Heathrow Airport is set to officially unveil its new terminal on 23 June, as part of the on-going transformation project.
Heathrow Airport has invited the Queen Elizabeth II to officially open Terminal 2, named as The Queen's Terminal.
The new Terminal 2 had an investment fund of £2.5bn and was developed by luis vidal + architects. It has taken five years to complete.
The building features a new covered court that connects the main transport links to the terminal, and is characterised by a steel-framed roof that floods the building with natural light.
Heathrow Development director John Holland-Kaye said: "We are proud that Her Majesty The Queen has agreed to officially open Terminal 2: The Queen's Terminal, the latest stage in Heathrow's £11bn transformation."
"The new Terminal 2 stands on the site of the previous Queen's Building, and the official opening on 23 June recognises the long association with Her Majesty The Queen."
According to airport authorities, Terminal 2 will act as a new international gateway for the UK, a home to 23 Star Alliance airlines as well as Aer Lingus, Virgin Atlantic Little Red and Germanwings carriers.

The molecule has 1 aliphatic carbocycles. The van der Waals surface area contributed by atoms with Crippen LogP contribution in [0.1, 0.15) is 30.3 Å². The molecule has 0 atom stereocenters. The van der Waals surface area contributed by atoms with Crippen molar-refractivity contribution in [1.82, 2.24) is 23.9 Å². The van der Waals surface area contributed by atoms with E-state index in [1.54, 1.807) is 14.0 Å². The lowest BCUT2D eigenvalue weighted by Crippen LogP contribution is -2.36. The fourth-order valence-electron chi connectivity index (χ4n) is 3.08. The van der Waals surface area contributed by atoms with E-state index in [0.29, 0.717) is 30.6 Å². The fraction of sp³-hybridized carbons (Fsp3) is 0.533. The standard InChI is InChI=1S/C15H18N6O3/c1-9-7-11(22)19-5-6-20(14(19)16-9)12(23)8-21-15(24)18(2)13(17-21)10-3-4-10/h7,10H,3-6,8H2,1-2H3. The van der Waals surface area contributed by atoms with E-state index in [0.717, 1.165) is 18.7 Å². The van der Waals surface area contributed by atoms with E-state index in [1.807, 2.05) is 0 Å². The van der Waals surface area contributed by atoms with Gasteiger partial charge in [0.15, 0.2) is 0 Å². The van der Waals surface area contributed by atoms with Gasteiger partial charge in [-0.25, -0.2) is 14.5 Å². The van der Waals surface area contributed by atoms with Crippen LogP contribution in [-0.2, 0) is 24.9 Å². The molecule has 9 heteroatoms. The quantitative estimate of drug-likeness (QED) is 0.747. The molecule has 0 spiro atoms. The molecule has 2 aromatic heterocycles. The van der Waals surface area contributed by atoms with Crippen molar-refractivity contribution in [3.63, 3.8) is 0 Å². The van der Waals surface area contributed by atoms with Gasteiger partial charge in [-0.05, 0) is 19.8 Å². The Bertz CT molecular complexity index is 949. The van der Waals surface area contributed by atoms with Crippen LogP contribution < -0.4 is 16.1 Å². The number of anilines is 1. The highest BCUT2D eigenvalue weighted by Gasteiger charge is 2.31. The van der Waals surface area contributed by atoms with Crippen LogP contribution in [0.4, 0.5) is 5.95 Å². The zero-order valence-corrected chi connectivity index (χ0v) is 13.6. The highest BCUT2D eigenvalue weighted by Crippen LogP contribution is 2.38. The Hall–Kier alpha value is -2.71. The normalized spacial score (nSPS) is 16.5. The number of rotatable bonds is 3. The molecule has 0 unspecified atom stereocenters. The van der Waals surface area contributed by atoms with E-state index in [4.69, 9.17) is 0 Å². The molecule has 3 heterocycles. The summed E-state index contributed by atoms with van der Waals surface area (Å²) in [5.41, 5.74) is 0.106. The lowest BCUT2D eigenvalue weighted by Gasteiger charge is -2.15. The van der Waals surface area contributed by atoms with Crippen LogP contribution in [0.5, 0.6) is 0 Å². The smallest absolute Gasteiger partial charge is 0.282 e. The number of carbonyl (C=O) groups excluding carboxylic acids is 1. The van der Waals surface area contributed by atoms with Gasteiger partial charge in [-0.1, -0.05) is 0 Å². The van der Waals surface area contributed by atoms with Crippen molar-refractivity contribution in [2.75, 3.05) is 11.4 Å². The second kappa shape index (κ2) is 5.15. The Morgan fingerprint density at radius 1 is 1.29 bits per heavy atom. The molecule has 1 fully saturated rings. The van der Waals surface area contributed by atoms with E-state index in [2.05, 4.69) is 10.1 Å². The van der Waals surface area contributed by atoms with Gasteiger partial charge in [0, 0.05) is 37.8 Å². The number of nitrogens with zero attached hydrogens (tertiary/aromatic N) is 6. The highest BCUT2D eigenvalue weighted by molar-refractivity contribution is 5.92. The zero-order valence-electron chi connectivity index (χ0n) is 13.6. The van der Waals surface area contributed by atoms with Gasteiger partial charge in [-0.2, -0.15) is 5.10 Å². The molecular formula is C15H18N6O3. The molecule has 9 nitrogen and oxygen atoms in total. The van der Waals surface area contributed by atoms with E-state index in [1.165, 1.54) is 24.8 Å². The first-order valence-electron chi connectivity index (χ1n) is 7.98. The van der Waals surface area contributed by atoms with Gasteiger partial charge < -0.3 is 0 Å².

Star Alliance CEO Mark Schwab said: "The purpose-built Terminal 2: The Queen's Terminal will be our home and will offer a superior travel experience to our customers, create new business opportunities for our member carriers and provide an improved working environment for employees."
Heathrow Airport has also announced the commissioning of Slipstream, a sculpture which captures the imagined flight path of a small stunt plane.
Weighing 77t and measuring 78m, the Slipstream was created by distinguished British artist, Richard Wilson, along with British architectural company, Price & Meyers, and an engineering company.
The welcome structure is supported by four structural columns and is suspended at a height of 18m above the ground as it carves through the entrance court of Terminal 2.
Image: Slipstream. Photo: courtesy of LHR Airports Limited.